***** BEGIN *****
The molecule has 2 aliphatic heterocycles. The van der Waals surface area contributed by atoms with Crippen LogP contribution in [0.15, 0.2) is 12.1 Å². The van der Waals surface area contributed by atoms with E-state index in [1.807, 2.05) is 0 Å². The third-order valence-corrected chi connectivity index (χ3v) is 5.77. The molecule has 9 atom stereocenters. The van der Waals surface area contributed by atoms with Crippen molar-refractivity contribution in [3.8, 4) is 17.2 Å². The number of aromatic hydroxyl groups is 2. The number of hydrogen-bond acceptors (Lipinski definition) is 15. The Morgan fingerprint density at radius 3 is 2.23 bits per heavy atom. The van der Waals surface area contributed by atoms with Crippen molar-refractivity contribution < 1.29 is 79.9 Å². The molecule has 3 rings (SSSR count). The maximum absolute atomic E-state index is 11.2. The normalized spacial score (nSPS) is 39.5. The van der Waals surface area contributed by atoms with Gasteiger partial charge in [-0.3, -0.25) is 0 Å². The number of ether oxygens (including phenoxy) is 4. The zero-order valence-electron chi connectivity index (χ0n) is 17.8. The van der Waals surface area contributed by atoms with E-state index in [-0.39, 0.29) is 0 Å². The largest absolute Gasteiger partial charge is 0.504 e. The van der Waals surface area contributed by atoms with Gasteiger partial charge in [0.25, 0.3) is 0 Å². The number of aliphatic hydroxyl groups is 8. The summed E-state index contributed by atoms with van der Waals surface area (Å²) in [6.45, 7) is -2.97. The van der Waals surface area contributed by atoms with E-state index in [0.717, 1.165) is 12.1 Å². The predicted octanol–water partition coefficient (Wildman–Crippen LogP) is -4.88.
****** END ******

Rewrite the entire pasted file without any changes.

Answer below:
The molecule has 2 aliphatic heterocycles. The van der Waals surface area contributed by atoms with Crippen LogP contribution in [0.15, 0.2) is 12.1 Å². The van der Waals surface area contributed by atoms with E-state index in [1.807, 2.05) is 0 Å². The third-order valence-corrected chi connectivity index (χ3v) is 5.77. The molecule has 9 atom stereocenters. The van der Waals surface area contributed by atoms with Crippen molar-refractivity contribution in [3.8, 4) is 17.2 Å². The number of aromatic hydroxyl groups is 2. The number of hydrogen-bond acceptors (Lipinski definition) is 15. The Morgan fingerprint density at radius 3 is 2.23 bits per heavy atom. The van der Waals surface area contributed by atoms with Crippen molar-refractivity contribution < 1.29 is 79.9 Å². The molecule has 3 rings (SSSR count). The maximum absolute atomic E-state index is 11.2. The normalized spacial score (nSPS) is 39.5. The van der Waals surface area contributed by atoms with Gasteiger partial charge in [-0.3, -0.25) is 0 Å². The number of ether oxygens (including phenoxy) is 4. The zero-order valence-electron chi connectivity index (χ0n) is 17.8. The van der Waals surface area contributed by atoms with E-state index in [-0.39, 0.29) is 0 Å². The largest absolute Gasteiger partial charge is 0.504 e. The van der Waals surface area contributed by atoms with Gasteiger partial charge in [0.25, 0.3) is 0 Å². The number of aliphatic hydroxyl groups is 8. The summed E-state index contributed by atoms with van der Waals surface area (Å²) in [6.45, 7) is -2.97. The van der Waals surface area contributed by atoms with E-state index in [0.717, 1.165) is 12.1 Å². The predicted octanol–water partition coefficient (Wildman–Crippen LogP) is -4.88.